In (Further) Defense of 'Religious Right'

Readers respond to the propriety of terms "Religious Right" and "Christian Right"


By Dan Gilgoff, God & Country

There were lots of well-reasoned responses on my post arguing about the propriety of journalists using the terms "Christian Right" and "Religious Right." Some of you in the Christian right were fine with the term. Some of you on the left thought it was too kind to religious conservatives. One of the more provocative comments came from David Arndt of MI: 

The way a group is named is the first indicator of how the story will be framed. Why not allow groups to be called by the names they want to be called by? Does the reporter think that "media elite" or "drive-by-media" are accurate labels for his profession? I rather doubt it. 

It's fine to allow groups to be called by the names they prefer, except when those labels are misleading, obscuring a group's actual identity as a way to advance its mission. For instance, some religious left groups prefer to be identified as part of the religious middle, in order to appear to be above the political fray, even though their positions and priorities suggest otherwise. Honoring their wish impedes journalism, which is meant to inform, not to advance the agendas of the people and organizations we cover.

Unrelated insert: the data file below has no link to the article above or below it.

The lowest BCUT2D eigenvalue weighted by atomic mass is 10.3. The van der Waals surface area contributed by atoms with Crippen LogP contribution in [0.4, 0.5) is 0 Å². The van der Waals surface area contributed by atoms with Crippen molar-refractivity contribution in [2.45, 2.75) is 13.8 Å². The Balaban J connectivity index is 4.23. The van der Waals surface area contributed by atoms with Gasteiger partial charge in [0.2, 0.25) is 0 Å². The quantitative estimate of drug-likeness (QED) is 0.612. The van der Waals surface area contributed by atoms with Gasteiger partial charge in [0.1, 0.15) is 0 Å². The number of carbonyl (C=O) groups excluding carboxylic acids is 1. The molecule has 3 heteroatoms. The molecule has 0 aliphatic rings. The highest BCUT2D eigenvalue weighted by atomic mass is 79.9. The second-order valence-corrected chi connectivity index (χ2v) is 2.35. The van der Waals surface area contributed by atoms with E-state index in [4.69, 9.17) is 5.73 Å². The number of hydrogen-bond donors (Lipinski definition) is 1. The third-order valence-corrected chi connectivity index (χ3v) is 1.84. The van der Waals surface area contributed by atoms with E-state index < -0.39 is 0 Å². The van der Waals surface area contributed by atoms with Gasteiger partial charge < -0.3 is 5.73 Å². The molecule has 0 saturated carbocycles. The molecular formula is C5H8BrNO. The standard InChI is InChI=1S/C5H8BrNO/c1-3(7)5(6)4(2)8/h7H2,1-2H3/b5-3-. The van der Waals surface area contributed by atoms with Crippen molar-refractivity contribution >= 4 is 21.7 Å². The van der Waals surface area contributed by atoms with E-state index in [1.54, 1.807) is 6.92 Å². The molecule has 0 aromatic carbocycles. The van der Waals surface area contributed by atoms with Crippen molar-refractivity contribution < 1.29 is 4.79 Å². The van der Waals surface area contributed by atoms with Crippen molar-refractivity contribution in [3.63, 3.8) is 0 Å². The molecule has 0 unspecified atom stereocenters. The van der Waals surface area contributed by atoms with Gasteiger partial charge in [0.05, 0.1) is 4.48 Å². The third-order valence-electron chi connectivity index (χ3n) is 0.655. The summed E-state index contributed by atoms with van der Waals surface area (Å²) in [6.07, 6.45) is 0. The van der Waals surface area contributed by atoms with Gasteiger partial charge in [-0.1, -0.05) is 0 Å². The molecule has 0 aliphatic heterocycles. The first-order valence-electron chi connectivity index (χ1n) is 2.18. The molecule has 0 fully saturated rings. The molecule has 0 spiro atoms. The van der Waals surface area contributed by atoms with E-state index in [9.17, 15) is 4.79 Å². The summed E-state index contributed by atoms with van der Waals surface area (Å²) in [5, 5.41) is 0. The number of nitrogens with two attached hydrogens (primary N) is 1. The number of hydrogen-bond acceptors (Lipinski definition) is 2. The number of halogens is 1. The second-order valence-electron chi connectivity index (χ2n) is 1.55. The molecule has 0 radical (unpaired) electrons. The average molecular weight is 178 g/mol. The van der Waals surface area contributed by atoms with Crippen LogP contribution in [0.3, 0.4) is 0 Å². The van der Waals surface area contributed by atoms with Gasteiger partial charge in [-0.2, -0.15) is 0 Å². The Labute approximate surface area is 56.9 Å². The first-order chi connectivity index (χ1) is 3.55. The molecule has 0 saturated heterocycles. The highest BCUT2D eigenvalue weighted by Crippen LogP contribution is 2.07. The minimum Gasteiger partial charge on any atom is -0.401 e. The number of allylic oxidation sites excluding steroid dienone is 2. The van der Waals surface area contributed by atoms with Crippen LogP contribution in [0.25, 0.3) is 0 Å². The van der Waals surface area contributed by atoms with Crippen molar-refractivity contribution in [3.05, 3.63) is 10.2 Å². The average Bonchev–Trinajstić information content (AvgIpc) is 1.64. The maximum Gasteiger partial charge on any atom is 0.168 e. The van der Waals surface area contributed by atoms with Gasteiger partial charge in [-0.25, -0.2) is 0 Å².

This reporter doesn't object to the term "media elite" because it's descriptive, even if it does have negative connotations for some. "Drive-by-media," by contrast, is heavily judgmental and is intended to insult, putting the media in league with violent criminals who do drive-by shootings.

Terms like "Christian Right" and "Religious Right" fall into the former category. What part of "Christian Right" is insulting? Christian? Right? Members of the movement are proudly Christian and proudly conservative.

Another commenter, Bob Holman of MO, writes: 

[I]f the press and others are going to use the term "Religious Right" we should then, to be correct, use the term "unreligious Left". 

I often use the term secular left when writing about unreligious liberals. But not everyone on the left is unreligious, just like not everyone on the right belongs to the Christian right.